In my lessons I always try to focus on three very important areas:
-The most important part of being a drummer is the control you have over your sticks. In every lesson I make sure you are always improving your grip and the ability to play correctly.
-The next thing is learning how to read and understand drum notation. It's very important to learn and grow as a musician. The ability to read and write drum notation is a crucial part of being a top notch drummer.
-Last but not least is performance. The ability to play along to music, whether it's on your headphones or with a band. This is the reason most people start taking drum lessons, therefore it's important to learn how to play the styles of music you love like a professional drummer.
Modern Drummer- is my favorite drum magazine. They have been in publication since 1977, and cover a variety of details in the drum world. They also have teaching articles inside the magazine that cover some really cool advanced aspects of the drum set. Definitely worth the subscription
Drum Magazine- is another drum magazine that has much great info as well. Again there is a instructional section that covers some very interesting exercises for drummers. Even though it's a newer magazine it still covers a lot of what's going on in the drum world today.
Mel Bay- has been bringing out some of the best drum books for years. I use a lot of these books and examples in my lessons. Very good material and excellent descriptions.
Hal Leanord- publishes some of the best lesson books around. They also have quite a few play along books that you can use in your lessons to either learn new songs, or build up your chops on the set.
Alfred Publishing- puts out some very good books as well. There are a few I have been using for the last 24 years to build up my reading and performance on the snare drum.
J.R Publications- I've been using books by Joel Rothman with my students for almost as long as I've been teaching. They cover very important topics and do a great job with the material they use. Check out their website for some really interesting books when you get a chance.
I think this would have to be about one of the most important things I could tell you as a student. GET A GOOD DRUM PAD. Find something you like to play, otherwise you'll never spend the proper amount of time building your up your chops. My favorite drum pad is the 12" Evans 2-Sided Practice Pad.This pad has an awesome feel when your practicing and gives you a really good rebound. The only downside is the only stand you can use is a snare drum stand which usually costs at least $25, which happens to be about what the pad itself costs. The 7" version of this pad comes with an 8mm theaded insert on the bottom for a practice stand. Another pad I really like is the Ahead 10" Snare Pad w/Snare Sound. This pad has built in beads below where you hit to give you a snare sound when struck with the stick. Even though I'd recommend the Evans pad over this one as a basic practice pad, I really like the snare sound to show me how accurate my strokes are at low volumes.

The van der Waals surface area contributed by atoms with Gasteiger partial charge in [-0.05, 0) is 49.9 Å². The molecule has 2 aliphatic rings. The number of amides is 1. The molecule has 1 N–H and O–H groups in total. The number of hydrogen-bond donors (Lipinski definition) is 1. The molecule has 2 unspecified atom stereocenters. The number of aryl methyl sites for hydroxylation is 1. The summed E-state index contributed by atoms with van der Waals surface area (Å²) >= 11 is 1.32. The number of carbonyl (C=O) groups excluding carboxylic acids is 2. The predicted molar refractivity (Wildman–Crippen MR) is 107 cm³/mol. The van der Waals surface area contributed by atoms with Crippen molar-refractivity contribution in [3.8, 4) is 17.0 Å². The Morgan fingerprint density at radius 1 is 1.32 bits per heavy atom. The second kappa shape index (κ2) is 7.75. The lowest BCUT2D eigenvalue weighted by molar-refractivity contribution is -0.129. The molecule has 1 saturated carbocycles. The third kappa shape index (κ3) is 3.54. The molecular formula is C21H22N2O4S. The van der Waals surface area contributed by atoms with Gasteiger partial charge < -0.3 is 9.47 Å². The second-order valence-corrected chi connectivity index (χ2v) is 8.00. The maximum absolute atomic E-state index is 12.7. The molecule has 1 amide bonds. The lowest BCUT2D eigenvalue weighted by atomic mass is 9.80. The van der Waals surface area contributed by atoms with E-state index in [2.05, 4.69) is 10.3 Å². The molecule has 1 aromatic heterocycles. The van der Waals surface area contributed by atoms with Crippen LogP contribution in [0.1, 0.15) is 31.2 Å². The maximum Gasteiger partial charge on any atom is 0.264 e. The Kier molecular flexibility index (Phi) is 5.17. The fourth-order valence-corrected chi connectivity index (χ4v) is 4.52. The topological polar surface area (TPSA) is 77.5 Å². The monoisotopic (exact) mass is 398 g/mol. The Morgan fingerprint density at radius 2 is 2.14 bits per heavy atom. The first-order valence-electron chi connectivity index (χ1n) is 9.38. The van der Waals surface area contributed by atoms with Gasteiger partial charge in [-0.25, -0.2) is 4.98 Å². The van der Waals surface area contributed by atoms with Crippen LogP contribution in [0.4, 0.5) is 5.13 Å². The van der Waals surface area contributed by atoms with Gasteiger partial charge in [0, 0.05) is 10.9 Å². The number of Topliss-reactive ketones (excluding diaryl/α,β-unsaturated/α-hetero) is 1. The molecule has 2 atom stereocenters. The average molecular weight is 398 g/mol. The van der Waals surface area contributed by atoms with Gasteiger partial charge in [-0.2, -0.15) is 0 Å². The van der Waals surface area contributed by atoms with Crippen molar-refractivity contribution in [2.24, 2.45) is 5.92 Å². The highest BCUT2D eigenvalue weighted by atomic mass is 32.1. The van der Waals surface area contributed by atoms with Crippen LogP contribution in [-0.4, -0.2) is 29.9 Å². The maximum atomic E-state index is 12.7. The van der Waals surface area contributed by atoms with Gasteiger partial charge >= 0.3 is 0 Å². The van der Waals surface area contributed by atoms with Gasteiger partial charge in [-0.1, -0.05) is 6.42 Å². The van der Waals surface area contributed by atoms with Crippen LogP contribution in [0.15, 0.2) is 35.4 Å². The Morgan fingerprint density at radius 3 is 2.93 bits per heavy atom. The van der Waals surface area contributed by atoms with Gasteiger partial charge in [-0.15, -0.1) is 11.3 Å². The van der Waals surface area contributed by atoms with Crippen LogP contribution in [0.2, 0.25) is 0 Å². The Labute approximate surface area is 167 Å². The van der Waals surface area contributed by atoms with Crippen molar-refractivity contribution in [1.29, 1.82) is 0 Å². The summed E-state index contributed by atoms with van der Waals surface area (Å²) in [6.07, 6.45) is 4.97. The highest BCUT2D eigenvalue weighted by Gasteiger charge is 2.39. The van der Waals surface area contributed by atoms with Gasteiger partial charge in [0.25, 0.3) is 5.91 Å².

You don't always have to spend $30 or more on a drum pad just to get something to hit on. You can purchase one of the Soundoff by Evans Drum Mute pads that go on top of the snare and toms on your drum set to silence them. I'd recommend at least a 10" pad which goes for around $8 on amazon.com. You can slap these pads on any surface and practice to you heart's content. You can also roll them up so they are easy for transport. Also don't forget that if you wan't to challenge yourself you can always play on a pillow to build up your single strokes.
Best Practice- is a free program that allows you to slow down the tempo to your songs so you can play along to them. I like this program because it also allows you to change the pitch of the song. This way the song will retain it's natural pitch no matter how slow you make the song.
Lesson Videos- As a teacher i'd like to take each of my students as far as I can in their drumming education. What i'd like to do is make a video response to a lot of the commonly asked questions during the drum lessons. I'm in the process of putting up some video's to help you guys with some of the speed bumps you'll have along the way. Check out a few of the videos I have up so far. I hope they help you out.
Metronomebot.com- is a free online site that you can use as a metronome when your out and about. The thing I really like about this site is it offers a few options for a talking metronome. I got use to the voice but my students still wince a bit every time I put it on. Either way a very valuable tool indeed.
Audacity- is a easy to use audio editor and recorder for windows and mac. You can edit audio using different effects within the software. One really nice feature is that you can record audio to your computer using this program. Best of all it's free. Check it out!